I've been asked this question more times than I can remember. It usually goes something like this.
"The grass at this golf/park/lawn/sports facility is performing really well. But we had the soil tested, and it turns out we are quite low in P/K/Ca/Mg. How can that be? And do we really need to add that element?"
The answer is, maybe it is not really low, and you may not need to add it. The reason is simple. Conventional soil testing guidelines for turfgrass, which ideally would be developed from calibration studies across multiple soil types that measure turfgrass response to different application levels of an element, have not really been developed that way.
This comic identifies the problem and explains a solution.
Here is a bit more information on this important topic.
Conventional soil nutrient guidelines for turfgrass appear to be, in some cases, based on analyzing a large number of samples from home lawns, which tend to be on relatively high nutrient content soil, and then choosing a value above the median of those results, and identifying that as a target level. The problems with that approach, in trying to optimize turf performance, nutrient use efficiency, or manage turf in sand rootzones, or sand topdressed rootzones, are obvious.
When I speak of conventional guidelines, I am generally referring to those given in Clarifying Soil Testing: Part 3 by Carrow et al.
In the definitive textbook on this subject, Turfgrass Soil Fertility and Chemical Problems, by Carrow et al., they explained the situation with turf and soil test interpretation:
More research is needed on soil test calibration for turfgrasses. Such research should include wide ranges of soil types, and should be conducted using various turfgrass species and cultivars.
In some cases, turfgrasses have been placed in a "high" P and K requirement category, while pasture grasses were in a "low" category. This decision was based on economics, not agronomics. The cost of fertilization was not considered of primary importance for turf. Considering current fertilizer prices, scarcity of some fertilizer materials, and the environmental concerns associated with fertilization and soil nutrients, it seems quite appropriate to utilize fertilizer recommendations based on sound research.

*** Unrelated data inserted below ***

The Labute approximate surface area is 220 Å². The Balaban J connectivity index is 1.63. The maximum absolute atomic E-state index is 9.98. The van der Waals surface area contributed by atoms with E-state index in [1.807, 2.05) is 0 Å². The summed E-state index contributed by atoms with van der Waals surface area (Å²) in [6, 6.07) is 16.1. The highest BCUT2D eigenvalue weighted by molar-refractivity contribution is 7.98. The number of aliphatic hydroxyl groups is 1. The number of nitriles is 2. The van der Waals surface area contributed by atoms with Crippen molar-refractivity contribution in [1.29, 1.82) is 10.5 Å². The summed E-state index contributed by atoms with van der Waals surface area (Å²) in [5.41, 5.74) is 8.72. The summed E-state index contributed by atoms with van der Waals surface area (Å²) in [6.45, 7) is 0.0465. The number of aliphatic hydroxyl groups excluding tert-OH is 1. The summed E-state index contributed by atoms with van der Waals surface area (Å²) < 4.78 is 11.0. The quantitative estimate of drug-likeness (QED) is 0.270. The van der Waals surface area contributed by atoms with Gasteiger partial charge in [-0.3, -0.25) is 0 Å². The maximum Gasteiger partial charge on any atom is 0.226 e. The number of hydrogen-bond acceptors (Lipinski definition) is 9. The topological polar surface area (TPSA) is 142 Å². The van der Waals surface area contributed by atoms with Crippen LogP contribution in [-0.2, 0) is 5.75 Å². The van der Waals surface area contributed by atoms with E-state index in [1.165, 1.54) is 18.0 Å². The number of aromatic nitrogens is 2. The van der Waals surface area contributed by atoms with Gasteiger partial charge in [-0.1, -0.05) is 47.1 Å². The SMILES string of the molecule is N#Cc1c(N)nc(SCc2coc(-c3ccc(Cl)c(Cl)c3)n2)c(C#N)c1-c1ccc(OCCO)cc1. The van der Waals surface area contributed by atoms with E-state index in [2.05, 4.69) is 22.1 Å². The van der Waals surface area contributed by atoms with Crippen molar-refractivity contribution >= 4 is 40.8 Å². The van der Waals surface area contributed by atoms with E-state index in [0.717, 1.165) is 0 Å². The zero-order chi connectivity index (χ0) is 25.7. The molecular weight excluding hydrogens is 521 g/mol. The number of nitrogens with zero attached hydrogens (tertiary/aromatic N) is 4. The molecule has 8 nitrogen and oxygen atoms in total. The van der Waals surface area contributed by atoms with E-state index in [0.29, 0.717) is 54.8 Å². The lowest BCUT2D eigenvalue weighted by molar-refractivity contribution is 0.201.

The MLSN and Global Soil Survey projects are an attempt to do just that. For new soil nutrient guidelines based on the latest research and a careful evalulation of turf and soil at thousands of locations, see the MLSN guidelines for turfgrass.
And recognizing that it is impossible to do calibration studies for fertilizer on all turfgrass species and soil types, we address this problem in a different way, using the Global Soil Survey (join here) to identify, refine, and verify the quantity of nutrients required to produce high quality turf.
With more awareness of this problem, and the simple solution, I'm optimistic that I'll be asked that question about good turf and "low" soil nutrient levels a lot less. If you think you have that problem, please have a look at the MLSN guidelines and see if your good turf would still be classified as low. For a guide to calculating fertilizer requirements using the MLSN guidelines, see the GCM article, Just What the Grass Requires.